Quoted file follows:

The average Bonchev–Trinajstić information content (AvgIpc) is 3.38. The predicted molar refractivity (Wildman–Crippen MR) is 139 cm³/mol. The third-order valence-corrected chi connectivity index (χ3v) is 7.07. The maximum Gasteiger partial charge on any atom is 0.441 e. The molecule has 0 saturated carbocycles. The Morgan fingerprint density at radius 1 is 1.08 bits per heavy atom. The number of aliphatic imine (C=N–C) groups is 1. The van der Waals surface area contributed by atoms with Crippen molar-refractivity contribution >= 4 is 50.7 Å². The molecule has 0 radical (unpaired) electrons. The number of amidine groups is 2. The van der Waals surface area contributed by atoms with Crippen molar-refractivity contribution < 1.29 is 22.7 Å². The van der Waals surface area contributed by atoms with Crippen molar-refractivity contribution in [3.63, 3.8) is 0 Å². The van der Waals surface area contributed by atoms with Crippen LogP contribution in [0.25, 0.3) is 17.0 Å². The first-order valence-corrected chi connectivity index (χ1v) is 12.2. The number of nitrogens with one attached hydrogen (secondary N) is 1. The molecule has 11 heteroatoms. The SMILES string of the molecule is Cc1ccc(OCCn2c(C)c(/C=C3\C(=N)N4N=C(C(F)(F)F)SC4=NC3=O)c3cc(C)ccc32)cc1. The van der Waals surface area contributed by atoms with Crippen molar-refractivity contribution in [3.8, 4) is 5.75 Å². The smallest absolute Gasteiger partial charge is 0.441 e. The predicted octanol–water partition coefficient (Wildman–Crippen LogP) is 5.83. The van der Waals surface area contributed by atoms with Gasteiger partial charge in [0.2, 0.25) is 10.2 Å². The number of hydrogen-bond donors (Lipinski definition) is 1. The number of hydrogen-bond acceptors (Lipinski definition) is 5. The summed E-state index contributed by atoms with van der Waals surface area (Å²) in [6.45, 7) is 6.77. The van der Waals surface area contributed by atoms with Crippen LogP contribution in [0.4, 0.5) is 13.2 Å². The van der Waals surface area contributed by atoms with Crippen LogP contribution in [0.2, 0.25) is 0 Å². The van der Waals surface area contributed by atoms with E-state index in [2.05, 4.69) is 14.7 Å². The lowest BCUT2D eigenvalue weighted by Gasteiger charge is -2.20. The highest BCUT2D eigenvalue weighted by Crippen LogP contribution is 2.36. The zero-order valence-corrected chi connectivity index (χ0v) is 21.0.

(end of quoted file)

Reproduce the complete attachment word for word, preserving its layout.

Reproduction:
The average Bonchev–Trinajstić information content (AvgIpc) is 3.38. The predicted molar refractivity (Wildman–Crippen MR) is 139 cm³/mol. The third-order valence-corrected chi connectivity index (χ3v) is 7.07. The maximum Gasteiger partial charge on any atom is 0.441 e. The molecule has 0 saturated carbocycles. The Morgan fingerprint density at radius 1 is 1.08 bits per heavy atom. The number of aliphatic imine (C=N–C) groups is 1. The van der Waals surface area contributed by atoms with Crippen molar-refractivity contribution >= 4 is 50.7 Å². The molecule has 0 radical (unpaired) electrons. The number of amidine groups is 2. The van der Waals surface area contributed by atoms with Crippen molar-refractivity contribution < 1.29 is 22.7 Å². The van der Waals surface area contributed by atoms with Crippen molar-refractivity contribution in [3.63, 3.8) is 0 Å². The van der Waals surface area contributed by atoms with Crippen LogP contribution in [0.25, 0.3) is 17.0 Å². The first-order valence-corrected chi connectivity index (χ1v) is 12.2. The number of nitrogens with one attached hydrogen (secondary N) is 1. The molecule has 11 heteroatoms. The SMILES string of the molecule is Cc1ccc(OCCn2c(C)c(/C=C3\C(=N)N4N=C(C(F)(F)F)SC4=NC3=O)c3cc(C)ccc32)cc1. The van der Waals surface area contributed by atoms with Crippen molar-refractivity contribution in [3.8, 4) is 5.75 Å². The smallest absolute Gasteiger partial charge is 0.441 e. The predicted octanol–water partition coefficient (Wildman–Crippen LogP) is 5.83. The van der Waals surface area contributed by atoms with Gasteiger partial charge in [0.2, 0.25) is 10.2 Å². The number of hydrogen-bond donors (Lipinski definition) is 1. The number of hydrogen-bond acceptors (Lipinski definition) is 5. The summed E-state index contributed by atoms with van der Waals surface area (Å²) in [6.45, 7) is 6.77. The van der Waals surface area contributed by atoms with Crippen LogP contribution in [0.4, 0.5) is 13.2 Å². The van der Waals surface area contributed by atoms with Crippen LogP contribution in [0.2, 0.25) is 0 Å². The van der Waals surface area contributed by atoms with E-state index in [2.05, 4.69) is 14.7 Å². The lowest BCUT2D eigenvalue weighted by Gasteiger charge is -2.20. The highest BCUT2D eigenvalue weighted by Crippen LogP contribution is 2.36. The zero-order valence-corrected chi connectivity index (χ0v) is 21.0.